What is the Duomo in Florence? It is not just the greatest church of the city: it is a complex of monuments, all accessible with one single ticket, and it is the most important of the city attractions. All this complex is managed by a private institution, the Opera del Duomo, which exists since 1296. It was created to build the Cathedral, then took care of the maintaining the church and preserving the historical memory of how the building has changed over time. This included storing the statues and other decorations that, in the past centuries, were removed from the church for various reasons, either to replace them or to restore them. All these works, stored in a palace which is behind the Cathedral, became the core of the Opera del Duomo Museum, which has been recently enlarged becoming one of the top attractions in Florence. Originally under the patronage of the Merchants guild, even the Baptistery of San Giovanni today is managed by the Opera and is part of the complex of monuments.
I was trying to find the appropriate words to introduce this page, but I couldn’t find anything better than what’s written in the official website of the Opera del Duomo: “If you haven’t seen this, you haven’t seen Florence”.
The Cathedral of Santa Maria del Fiore
The word Duomo originates from Domus, the Latin word for house. It is the House of God. The Duomo in Florence is the Cathedral of Santa Maria del Fiore: it is the church that was started in 1296 and that required the institution of the Opera del Duomo. So many great architects participated in the design of the Cathedral, from Arnolfo di Cambio, who originally designed the building, to Giotto, who designed the Bell Tower, to Brunelleschi, who built the Dome. The construction of the church took 140 years, going through good and bad times. The final result is an architectural wonder which has no rivals. Inside, the church is famous for preserving the largest collection in Italy of original stained glass windows, all designed in a short span between the 14th and 15th century by great artists of the early renaissance like Donatello and Lorenzo Ghiberti, and for displaying the largest fresco (3600 square meters) ever made (Giorgio Vasari and Federico Zuccari). Outside, the church shows two architectural wonders in Giotto’s Bell Tower and Brunelleschi’s Dome.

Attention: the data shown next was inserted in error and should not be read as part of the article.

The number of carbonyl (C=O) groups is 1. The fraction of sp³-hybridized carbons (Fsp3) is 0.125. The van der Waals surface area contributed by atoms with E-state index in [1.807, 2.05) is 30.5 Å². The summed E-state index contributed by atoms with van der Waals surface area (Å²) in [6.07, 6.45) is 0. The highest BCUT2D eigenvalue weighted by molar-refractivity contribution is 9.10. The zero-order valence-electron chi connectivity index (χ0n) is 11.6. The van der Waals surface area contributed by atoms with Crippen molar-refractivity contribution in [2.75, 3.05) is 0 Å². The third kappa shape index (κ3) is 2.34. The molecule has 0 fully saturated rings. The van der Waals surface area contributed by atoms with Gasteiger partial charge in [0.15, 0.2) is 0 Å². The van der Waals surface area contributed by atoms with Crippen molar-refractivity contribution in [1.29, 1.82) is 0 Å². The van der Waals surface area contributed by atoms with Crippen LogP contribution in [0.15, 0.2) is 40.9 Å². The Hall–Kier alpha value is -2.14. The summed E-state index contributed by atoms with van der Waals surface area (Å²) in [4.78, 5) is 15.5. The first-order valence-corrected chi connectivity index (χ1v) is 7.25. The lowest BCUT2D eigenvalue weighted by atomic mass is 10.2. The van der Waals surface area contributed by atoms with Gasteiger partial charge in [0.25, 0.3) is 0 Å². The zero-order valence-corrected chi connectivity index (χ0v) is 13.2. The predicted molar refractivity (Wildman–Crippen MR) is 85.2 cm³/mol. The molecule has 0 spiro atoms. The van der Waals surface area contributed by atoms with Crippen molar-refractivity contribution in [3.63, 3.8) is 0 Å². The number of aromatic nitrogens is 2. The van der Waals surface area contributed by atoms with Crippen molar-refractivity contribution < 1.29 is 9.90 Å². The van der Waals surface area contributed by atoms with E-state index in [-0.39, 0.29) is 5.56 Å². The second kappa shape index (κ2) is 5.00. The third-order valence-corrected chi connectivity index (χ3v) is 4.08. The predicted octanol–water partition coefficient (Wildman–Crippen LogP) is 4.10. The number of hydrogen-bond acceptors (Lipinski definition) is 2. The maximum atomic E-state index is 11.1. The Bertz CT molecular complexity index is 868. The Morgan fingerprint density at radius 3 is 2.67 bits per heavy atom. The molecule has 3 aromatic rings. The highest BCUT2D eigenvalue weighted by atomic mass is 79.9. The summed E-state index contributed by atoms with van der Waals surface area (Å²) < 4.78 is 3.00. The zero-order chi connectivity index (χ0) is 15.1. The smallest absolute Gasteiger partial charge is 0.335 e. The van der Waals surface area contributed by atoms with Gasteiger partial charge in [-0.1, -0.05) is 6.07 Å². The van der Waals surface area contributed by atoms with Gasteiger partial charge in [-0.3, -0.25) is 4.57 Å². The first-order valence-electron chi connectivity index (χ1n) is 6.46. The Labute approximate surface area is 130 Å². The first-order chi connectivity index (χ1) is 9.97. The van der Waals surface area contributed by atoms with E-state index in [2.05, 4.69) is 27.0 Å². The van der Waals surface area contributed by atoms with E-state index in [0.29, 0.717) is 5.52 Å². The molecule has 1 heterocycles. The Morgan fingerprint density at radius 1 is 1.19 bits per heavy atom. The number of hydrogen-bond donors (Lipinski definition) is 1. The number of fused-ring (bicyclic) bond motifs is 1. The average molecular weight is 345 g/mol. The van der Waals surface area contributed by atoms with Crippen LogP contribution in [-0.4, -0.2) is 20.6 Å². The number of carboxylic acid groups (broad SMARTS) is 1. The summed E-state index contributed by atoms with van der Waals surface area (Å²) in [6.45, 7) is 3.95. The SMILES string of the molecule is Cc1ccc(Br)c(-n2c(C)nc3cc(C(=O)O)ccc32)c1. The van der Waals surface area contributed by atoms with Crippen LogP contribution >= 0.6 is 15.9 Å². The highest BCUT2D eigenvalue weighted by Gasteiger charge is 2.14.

Giotto’s Bell Tower
Giotto is more famous as a painter than an architect, but late in his life, in 1334, he became the master architect of the Duomo in Florence and focused on the Bell Tower. The 70 meters high tower has a horizontal roof, something quite strange for a Gothic building, and is decorated with bas-reliefs and statues, in a program of decoration that sends a message: faith has been the engine of the progress of the mankind. This message is delivered with a sophisticated language made of allegorical bas-reliefs and statues representing Prophets and Sybils. It is possible to climb the Bell Tower, to enjoy an amazing view of the city. Lines are not as long as at Brunelleschi’s Dome and even though the climb itself is a bit less interesting, once on top you have the big advantage to have a view on the dome itself.
Filippo Brunelleschi, in 1418, challenged the Opera del Duomo and the city of Florence saying he was the man for an impossible task: building the largest ever dome without a supporting structure. And that’s what he did, in just 15 years, after being assigned the job. Brunelleschi’s Dome is considered the greatest achievement of the renaissance. It’s a dome inside a dome, with a space between the two that contains the skeleton sustaining the structure, but also a passageway that is possible to climb to reach, after 463 steps, the lantern, also designed by Brunelleschi. There are long lines and no skip-the-line tickets, but the climb is very interesting, you will have a chance to see the interior of the cathedral and the frescoes of the ceiling from a privileged position, and once on top you have an amazing terrace on the city.